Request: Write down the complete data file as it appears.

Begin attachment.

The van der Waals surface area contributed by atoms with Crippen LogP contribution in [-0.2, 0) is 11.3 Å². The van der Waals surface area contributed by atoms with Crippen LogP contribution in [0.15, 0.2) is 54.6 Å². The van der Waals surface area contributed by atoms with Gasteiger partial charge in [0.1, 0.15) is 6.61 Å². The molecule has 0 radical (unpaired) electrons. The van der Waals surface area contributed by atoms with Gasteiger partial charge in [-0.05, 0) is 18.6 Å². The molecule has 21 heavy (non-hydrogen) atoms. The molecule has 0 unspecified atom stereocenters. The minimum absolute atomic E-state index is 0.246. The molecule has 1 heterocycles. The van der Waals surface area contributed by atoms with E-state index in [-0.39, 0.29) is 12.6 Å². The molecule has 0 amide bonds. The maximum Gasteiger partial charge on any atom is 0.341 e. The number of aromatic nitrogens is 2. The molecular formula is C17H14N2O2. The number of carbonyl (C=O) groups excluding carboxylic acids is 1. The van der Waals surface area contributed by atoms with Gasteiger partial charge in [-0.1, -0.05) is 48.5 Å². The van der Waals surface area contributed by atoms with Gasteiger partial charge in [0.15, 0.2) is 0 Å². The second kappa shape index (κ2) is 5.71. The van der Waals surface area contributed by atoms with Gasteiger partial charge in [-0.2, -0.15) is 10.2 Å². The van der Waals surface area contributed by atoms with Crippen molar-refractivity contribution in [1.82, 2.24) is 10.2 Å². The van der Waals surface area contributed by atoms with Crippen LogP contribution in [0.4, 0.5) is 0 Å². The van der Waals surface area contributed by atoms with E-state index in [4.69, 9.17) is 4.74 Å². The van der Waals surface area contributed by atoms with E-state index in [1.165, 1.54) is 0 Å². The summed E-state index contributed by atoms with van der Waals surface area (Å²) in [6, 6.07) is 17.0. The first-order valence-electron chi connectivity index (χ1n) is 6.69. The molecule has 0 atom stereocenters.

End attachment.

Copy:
The van der Waals surface area contributed by atoms with Crippen LogP contribution in [-0.2, 0) is 11.3 Å². The van der Waals surface area contributed by atoms with Crippen LogP contribution in [0.15, 0.2) is 54.6 Å². The van der Waals surface area contributed by atoms with Gasteiger partial charge in [0.1, 0.15) is 6.61 Å². The molecule has 0 radical (unpaired) electrons. The van der Waals surface area contributed by atoms with Gasteiger partial charge in [-0.05, 0) is 18.6 Å². The molecule has 21 heavy (non-hydrogen) atoms. The molecule has 0 unspecified atom stereocenters. The minimum absolute atomic E-state index is 0.246. The molecule has 1 heterocycles. The van der Waals surface area contributed by atoms with E-state index in [-0.39, 0.29) is 12.6 Å². The molecule has 0 amide bonds. The maximum Gasteiger partial charge on any atom is 0.341 e. The number of aromatic nitrogens is 2. The molecular formula is C17H14N2O2. The number of carbonyl (C=O) groups excluding carboxylic acids is 1. The van der Waals surface area contributed by atoms with Gasteiger partial charge in [-0.1, -0.05) is 48.5 Å². The van der Waals surface area contributed by atoms with Gasteiger partial charge in [0.15, 0.2) is 0 Å². The second kappa shape index (κ2) is 5.71. The van der Waals surface area contributed by atoms with Gasteiger partial charge in [-0.2, -0.15) is 10.2 Å². The van der Waals surface area contributed by atoms with Crippen molar-refractivity contribution in [1.82, 2.24) is 10.2 Å². The van der Waals surface area contributed by atoms with Crippen LogP contribution in [0.4, 0.5) is 0 Å². The van der Waals surface area contributed by atoms with E-state index in [4.69, 9.17) is 4.74 Å². The van der Waals surface area contributed by atoms with E-state index in [1.165, 1.54) is 0 Å². The summed E-state index contributed by atoms with van der Waals surface area (Å²) in [6, 6.07) is 17.0. The first-order valence-electron chi connectivity index (χ1n) is 6.69. The molecule has 0 atom stereocenters.